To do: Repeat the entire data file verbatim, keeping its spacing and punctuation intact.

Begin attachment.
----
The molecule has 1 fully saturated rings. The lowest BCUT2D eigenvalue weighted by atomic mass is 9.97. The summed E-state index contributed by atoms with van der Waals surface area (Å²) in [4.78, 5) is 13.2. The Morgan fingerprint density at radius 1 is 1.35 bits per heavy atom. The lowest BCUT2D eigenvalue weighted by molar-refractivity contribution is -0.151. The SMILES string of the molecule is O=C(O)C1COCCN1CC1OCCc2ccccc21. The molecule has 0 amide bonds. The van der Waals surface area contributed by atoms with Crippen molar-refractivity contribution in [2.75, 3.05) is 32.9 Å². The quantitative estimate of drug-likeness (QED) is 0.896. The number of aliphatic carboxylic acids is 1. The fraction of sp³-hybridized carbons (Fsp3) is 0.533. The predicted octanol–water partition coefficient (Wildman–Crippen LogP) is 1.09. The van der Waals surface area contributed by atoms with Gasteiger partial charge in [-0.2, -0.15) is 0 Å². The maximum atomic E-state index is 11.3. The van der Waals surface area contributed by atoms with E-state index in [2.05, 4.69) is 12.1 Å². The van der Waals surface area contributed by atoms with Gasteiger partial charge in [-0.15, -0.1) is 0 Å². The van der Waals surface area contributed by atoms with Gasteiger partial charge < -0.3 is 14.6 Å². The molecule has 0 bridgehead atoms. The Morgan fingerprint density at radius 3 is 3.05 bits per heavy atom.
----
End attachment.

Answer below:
The molecule has 1 fully saturated rings. The lowest BCUT2D eigenvalue weighted by atomic mass is 9.97. The summed E-state index contributed by atoms with van der Waals surface area (Å²) in [4.78, 5) is 13.2. The Morgan fingerprint density at radius 1 is 1.35 bits per heavy atom. The lowest BCUT2D eigenvalue weighted by molar-refractivity contribution is -0.151. The SMILES string of the molecule is O=C(O)C1COCCN1CC1OCCc2ccccc21. The molecule has 0 amide bonds. The van der Waals surface area contributed by atoms with Crippen molar-refractivity contribution in [2.75, 3.05) is 32.9 Å². The quantitative estimate of drug-likeness (QED) is 0.896. The number of aliphatic carboxylic acids is 1. The fraction of sp³-hybridized carbons (Fsp3) is 0.533. The predicted octanol–water partition coefficient (Wildman–Crippen LogP) is 1.09. The van der Waals surface area contributed by atoms with Gasteiger partial charge in [-0.2, -0.15) is 0 Å². The maximum atomic E-state index is 11.3. The van der Waals surface area contributed by atoms with E-state index in [2.05, 4.69) is 12.1 Å². The van der Waals surface area contributed by atoms with Gasteiger partial charge in [-0.15, -0.1) is 0 Å². The van der Waals surface area contributed by atoms with Gasteiger partial charge < -0.3 is 14.6 Å². The molecule has 0 bridgehead atoms. The Morgan fingerprint density at radius 3 is 3.05 bits per heavy atom.